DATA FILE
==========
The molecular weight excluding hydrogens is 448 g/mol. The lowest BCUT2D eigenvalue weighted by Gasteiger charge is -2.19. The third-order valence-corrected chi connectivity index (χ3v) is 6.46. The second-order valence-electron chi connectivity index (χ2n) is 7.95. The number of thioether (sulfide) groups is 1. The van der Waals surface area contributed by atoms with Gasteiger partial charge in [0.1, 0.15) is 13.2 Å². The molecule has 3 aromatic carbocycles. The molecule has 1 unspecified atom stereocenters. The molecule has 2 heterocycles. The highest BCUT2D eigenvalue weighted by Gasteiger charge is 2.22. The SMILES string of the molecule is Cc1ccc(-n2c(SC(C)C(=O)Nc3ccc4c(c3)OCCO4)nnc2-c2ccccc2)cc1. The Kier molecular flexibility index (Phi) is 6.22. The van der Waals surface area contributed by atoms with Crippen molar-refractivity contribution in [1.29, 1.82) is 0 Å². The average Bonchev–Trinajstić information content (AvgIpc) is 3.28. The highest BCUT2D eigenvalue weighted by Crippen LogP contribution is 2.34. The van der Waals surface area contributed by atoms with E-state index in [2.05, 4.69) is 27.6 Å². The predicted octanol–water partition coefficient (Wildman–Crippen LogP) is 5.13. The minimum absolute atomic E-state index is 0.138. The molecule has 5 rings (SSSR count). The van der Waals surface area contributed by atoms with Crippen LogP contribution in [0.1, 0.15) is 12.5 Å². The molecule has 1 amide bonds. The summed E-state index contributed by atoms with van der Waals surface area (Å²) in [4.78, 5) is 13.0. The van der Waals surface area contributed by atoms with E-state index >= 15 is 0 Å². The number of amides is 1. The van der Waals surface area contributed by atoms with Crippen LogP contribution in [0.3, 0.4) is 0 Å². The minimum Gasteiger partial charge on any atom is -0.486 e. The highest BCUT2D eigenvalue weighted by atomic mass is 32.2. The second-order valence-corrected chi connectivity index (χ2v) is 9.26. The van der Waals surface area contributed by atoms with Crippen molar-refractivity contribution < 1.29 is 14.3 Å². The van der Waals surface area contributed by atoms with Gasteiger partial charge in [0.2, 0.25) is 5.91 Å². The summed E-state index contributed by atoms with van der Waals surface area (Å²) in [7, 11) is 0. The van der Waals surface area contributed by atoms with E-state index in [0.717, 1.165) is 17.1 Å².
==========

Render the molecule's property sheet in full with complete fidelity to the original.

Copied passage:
The molecular weight excluding hydrogens is 448 g/mol. The lowest BCUT2D eigenvalue weighted by Gasteiger charge is -2.19. The third-order valence-corrected chi connectivity index (χ3v) is 6.46. The second-order valence-electron chi connectivity index (χ2n) is 7.95. The number of thioether (sulfide) groups is 1. The van der Waals surface area contributed by atoms with Gasteiger partial charge in [0.1, 0.15) is 13.2 Å². The molecule has 3 aromatic carbocycles. The molecule has 1 unspecified atom stereocenters. The molecule has 2 heterocycles. The highest BCUT2D eigenvalue weighted by Gasteiger charge is 2.22. The SMILES string of the molecule is Cc1ccc(-n2c(SC(C)C(=O)Nc3ccc4c(c3)OCCO4)nnc2-c2ccccc2)cc1. The Kier molecular flexibility index (Phi) is 6.22. The van der Waals surface area contributed by atoms with Crippen molar-refractivity contribution in [1.29, 1.82) is 0 Å². The average Bonchev–Trinajstić information content (AvgIpc) is 3.28. The highest BCUT2D eigenvalue weighted by Crippen LogP contribution is 2.34. The van der Waals surface area contributed by atoms with E-state index in [2.05, 4.69) is 27.6 Å². The predicted octanol–water partition coefficient (Wildman–Crippen LogP) is 5.13. The minimum absolute atomic E-state index is 0.138. The molecule has 5 rings (SSSR count). The van der Waals surface area contributed by atoms with Crippen LogP contribution in [0.1, 0.15) is 12.5 Å². The molecule has 1 amide bonds. The summed E-state index contributed by atoms with van der Waals surface area (Å²) in [4.78, 5) is 13.0. The van der Waals surface area contributed by atoms with E-state index >= 15 is 0 Å². The number of amides is 1. The van der Waals surface area contributed by atoms with Crippen LogP contribution in [0.3, 0.4) is 0 Å². The minimum Gasteiger partial charge on any atom is -0.486 e. The highest BCUT2D eigenvalue weighted by atomic mass is 32.2. The second-order valence-corrected chi connectivity index (χ2v) is 9.26. The van der Waals surface area contributed by atoms with Crippen molar-refractivity contribution < 1.29 is 14.3 Å². The van der Waals surface area contributed by atoms with Gasteiger partial charge in [0.2, 0.25) is 5.91 Å². The summed E-state index contributed by atoms with van der Waals surface area (Å²) in [7, 11) is 0. The van der Waals surface area contributed by atoms with E-state index in [0.717, 1.165) is 17.1 Å².